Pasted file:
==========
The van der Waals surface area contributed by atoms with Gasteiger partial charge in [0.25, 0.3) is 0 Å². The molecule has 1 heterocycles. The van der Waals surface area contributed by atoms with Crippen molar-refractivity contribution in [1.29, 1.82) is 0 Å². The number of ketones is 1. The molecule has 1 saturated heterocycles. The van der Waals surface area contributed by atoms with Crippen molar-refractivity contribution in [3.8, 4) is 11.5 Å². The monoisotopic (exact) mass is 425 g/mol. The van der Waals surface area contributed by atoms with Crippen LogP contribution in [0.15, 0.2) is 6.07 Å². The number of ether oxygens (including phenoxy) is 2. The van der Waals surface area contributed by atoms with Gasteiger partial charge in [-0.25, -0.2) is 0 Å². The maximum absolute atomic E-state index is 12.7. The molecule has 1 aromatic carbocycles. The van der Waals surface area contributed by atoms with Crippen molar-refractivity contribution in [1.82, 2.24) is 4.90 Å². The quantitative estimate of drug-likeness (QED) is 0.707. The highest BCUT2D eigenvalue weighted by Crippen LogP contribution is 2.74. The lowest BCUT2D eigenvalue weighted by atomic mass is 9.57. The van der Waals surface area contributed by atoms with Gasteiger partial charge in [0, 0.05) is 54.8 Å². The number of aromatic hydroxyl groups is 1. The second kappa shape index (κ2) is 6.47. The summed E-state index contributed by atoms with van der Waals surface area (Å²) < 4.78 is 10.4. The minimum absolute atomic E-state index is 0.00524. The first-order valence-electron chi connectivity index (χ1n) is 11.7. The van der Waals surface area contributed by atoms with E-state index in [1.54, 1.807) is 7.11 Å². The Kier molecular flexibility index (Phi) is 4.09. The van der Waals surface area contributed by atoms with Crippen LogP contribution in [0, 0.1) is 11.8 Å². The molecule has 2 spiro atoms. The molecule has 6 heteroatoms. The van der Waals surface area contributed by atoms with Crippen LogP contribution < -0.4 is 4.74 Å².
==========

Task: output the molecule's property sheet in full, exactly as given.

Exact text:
The van der Waals surface area contributed by atoms with Gasteiger partial charge in [0.25, 0.3) is 0 Å². The molecule has 1 heterocycles. The van der Waals surface area contributed by atoms with Crippen molar-refractivity contribution in [1.29, 1.82) is 0 Å². The number of ketones is 1. The molecule has 1 saturated heterocycles. The van der Waals surface area contributed by atoms with Crippen molar-refractivity contribution in [3.8, 4) is 11.5 Å². The monoisotopic (exact) mass is 425 g/mol. The van der Waals surface area contributed by atoms with Crippen LogP contribution in [0.15, 0.2) is 6.07 Å². The number of ether oxygens (including phenoxy) is 2. The van der Waals surface area contributed by atoms with Gasteiger partial charge in [-0.25, -0.2) is 0 Å². The maximum absolute atomic E-state index is 12.7. The molecule has 1 aromatic carbocycles. The van der Waals surface area contributed by atoms with Crippen molar-refractivity contribution in [1.82, 2.24) is 4.90 Å². The quantitative estimate of drug-likeness (QED) is 0.707. The highest BCUT2D eigenvalue weighted by Crippen LogP contribution is 2.74. The lowest BCUT2D eigenvalue weighted by atomic mass is 9.57. The van der Waals surface area contributed by atoms with Gasteiger partial charge in [0, 0.05) is 54.8 Å². The number of aromatic hydroxyl groups is 1. The second kappa shape index (κ2) is 6.47. The summed E-state index contributed by atoms with van der Waals surface area (Å²) < 4.78 is 10.4. The minimum absolute atomic E-state index is 0.00524. The first-order valence-electron chi connectivity index (χ1n) is 11.7. The van der Waals surface area contributed by atoms with E-state index in [1.54, 1.807) is 7.11 Å². The Kier molecular flexibility index (Phi) is 4.09. The van der Waals surface area contributed by atoms with Crippen LogP contribution in [0, 0.1) is 11.8 Å². The molecule has 2 spiro atoms. The molecule has 6 heteroatoms. The van der Waals surface area contributed by atoms with Crippen LogP contribution < -0.4 is 4.74 Å².